Community Supported Agriculture (CSA) has played a critical role in feeding local communities during the COVID-19 crisis. The pandemic has highlighted the weaknesses and gaps in our global food production and distribution systems. In contrast, smaller more local farms and direct sales models are being celebrated as more resilient and veg box customer numbers soared in 2020.
Join this session to hear from CSA farmers in Europe and the global CSA movement Urgenci, about the different responses and approaches taken by CSAs throughout the pandemic. What has actually been happening on the ground? Has there been a boom in the CSA movement? There is growing recognition that family-scale farms using agroecological practices are an essential part of a system capable of providing healthy, nutritious food for all. It seems customers are hearing this message.
The importance of local, fresh, seasonal, healthy, sustainable food has gathered momentum, stimulated by the COVID-19 pandemic. However, the need for food of high nutritional quality has yet to be widely recognised.
We are increasingly aware of the links between the heath of our soil and nutrient content of the food we produce. In this session, we will explore such questions as: Has the decline in soil fertility led to poor nutritional quality food? And what is the connection(if any) to the growing incidence of diet-related noncommunicable diseases? Will a shift to nature-friendly farming practices help produce nutrient dense food and help boost our gut microbiomes and general health?
This session will increase awareness of nutrient dense food, and showcase work from the Bionutrient Food Association and Newcastle University to improve transparency and prioritise nutritional quality in nature-friendly farming practices for better citizen health.
Being able to farm and to feed one’s family is fundamental to rebuilding the lives of rural people traumatised by conflict. For the physically disabled this was considered near impossible, but a new farming venture in Sierra Leone is changing that perception.
Already one of the world’s poorest countries, Sierra Leone was devastated by an eleven-year civil war in which tens of thousands of people died and many more thousands had limbs amputated. In 2014, it was also the epicentre of the deadly Ebola virus epidemic.
The Sierra Leone Amputee Sports Association (SLASA) brings together single-legged amputees in the belief that sport can support the recovery of this marginalized group. In early 2020, it also established a 10-acre permaculture farm, offering employment to some of these amputees. Already, crops are already being harvested and seed produced (thanks to advice from Garden Organic and Vital Seeds), and both are being distributed to local communities.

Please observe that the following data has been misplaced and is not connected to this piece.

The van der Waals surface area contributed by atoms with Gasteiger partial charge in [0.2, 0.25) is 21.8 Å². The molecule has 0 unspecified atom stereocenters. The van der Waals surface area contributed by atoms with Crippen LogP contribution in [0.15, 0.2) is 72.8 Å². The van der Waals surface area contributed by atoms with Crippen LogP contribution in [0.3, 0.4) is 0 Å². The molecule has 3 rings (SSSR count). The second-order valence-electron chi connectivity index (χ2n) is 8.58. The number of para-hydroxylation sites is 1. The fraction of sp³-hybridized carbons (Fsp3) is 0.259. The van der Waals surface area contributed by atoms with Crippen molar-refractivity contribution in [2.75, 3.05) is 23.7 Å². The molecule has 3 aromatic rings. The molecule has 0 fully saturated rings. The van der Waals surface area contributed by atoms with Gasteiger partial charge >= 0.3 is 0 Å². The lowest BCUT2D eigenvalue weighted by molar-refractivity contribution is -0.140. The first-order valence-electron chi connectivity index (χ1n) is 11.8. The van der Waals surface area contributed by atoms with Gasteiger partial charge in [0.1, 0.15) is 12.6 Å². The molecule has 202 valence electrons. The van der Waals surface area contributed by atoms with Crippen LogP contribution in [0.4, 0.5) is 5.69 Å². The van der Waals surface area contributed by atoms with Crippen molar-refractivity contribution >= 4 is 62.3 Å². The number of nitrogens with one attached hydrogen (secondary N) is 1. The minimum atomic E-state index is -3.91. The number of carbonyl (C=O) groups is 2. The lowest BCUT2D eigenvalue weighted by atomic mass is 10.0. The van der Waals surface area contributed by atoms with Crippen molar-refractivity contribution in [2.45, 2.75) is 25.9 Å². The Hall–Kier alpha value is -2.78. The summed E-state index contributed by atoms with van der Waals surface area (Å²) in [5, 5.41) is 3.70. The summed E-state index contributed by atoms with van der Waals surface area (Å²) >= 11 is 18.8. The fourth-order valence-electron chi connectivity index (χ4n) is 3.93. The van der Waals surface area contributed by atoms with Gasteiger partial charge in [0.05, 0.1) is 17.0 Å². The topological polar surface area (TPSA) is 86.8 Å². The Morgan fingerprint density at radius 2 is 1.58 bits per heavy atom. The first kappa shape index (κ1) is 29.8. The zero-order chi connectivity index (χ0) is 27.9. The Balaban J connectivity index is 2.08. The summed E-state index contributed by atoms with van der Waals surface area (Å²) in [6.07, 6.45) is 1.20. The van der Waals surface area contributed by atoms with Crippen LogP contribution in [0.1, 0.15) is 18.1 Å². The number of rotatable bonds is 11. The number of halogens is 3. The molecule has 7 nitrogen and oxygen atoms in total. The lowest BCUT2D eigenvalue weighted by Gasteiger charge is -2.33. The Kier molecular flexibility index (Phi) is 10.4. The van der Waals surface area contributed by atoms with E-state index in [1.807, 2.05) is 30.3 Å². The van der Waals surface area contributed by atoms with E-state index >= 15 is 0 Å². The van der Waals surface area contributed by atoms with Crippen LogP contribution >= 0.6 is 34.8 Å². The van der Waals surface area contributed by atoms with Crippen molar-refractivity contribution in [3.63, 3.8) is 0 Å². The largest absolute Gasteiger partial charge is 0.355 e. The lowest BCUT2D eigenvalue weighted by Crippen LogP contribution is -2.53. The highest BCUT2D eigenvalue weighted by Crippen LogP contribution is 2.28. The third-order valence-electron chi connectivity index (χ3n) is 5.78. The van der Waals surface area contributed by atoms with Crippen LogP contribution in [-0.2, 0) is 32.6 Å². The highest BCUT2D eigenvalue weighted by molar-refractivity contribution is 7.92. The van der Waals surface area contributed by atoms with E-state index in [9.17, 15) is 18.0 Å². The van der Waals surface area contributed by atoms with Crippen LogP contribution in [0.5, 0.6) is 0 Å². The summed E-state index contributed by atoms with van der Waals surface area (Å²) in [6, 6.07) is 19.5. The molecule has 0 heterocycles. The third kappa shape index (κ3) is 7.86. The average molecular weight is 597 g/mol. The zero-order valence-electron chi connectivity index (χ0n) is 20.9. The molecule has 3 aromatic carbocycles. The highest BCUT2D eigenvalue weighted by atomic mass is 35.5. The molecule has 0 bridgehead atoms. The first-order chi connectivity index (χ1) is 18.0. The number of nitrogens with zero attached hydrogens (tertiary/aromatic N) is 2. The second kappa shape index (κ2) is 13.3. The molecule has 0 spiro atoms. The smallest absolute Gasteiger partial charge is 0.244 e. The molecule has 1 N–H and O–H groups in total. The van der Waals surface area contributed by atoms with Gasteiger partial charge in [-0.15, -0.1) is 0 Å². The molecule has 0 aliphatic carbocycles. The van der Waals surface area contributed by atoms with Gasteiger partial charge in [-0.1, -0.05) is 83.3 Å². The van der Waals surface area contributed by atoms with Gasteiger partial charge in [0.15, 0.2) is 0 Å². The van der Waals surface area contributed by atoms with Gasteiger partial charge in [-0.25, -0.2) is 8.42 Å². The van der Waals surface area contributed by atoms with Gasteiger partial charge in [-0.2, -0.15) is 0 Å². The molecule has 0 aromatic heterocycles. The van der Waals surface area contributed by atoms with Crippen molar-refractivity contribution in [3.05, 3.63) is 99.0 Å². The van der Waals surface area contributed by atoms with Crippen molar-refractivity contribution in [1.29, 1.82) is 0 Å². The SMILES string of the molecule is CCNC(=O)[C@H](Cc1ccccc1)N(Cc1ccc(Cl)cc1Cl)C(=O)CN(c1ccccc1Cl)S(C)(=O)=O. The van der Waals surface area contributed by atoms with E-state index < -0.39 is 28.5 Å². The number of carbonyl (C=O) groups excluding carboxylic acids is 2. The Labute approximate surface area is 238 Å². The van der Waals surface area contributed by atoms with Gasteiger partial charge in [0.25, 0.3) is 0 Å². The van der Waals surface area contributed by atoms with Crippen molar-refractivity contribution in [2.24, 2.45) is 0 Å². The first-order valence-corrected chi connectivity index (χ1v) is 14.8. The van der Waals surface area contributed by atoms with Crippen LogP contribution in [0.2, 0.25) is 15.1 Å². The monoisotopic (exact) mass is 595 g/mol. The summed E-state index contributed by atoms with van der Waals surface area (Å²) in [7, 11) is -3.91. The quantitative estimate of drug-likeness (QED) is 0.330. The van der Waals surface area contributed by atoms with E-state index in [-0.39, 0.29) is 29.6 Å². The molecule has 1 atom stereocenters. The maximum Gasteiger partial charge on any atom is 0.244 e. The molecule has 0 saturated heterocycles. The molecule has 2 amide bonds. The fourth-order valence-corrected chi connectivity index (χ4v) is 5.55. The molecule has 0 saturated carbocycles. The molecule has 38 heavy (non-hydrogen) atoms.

Elementary and junior high school children are also participating in school gardening and demonstration farms as part of a wider programme of education for sustainable development. It is clear that farming cannot only help to heal the soil but also the physical and mental damage to rural people resulting from conflict.
This session, chaired by John Meadley, who has worked in countries in conflict, will provide an opportunity to hear the Sierra Leone story directly from Pastor Mambud Samai, the founder of SLASA.
Competition for land and water around the world is growing due to surging global demand for minerals and metals critical to transitions in the energy, industry and military sectors. Mining corporations and states are on a collision course with their own citizens, and with farming and fishing communities in particular.
In this session we will hear from community representatives on the frontlines of struggles in Finland, Colombia and Ireland to prevent mining from destroying the ecosystems that form our life support system and provide the food we eat. We will hear how they have won victories against the odds, and the life-sustaining alternatives to mining they are protecting.
A world of possibilities opens up when you forgo the hetero-normative binary. How can we transform agriculture and our food systems when we look at it through the lens of queer ecology and gender diversity? We’ll hear from food producers around the world who are challenging the heteronormative status quo, and, in doing so, are changing the way we think and interact with the natural world.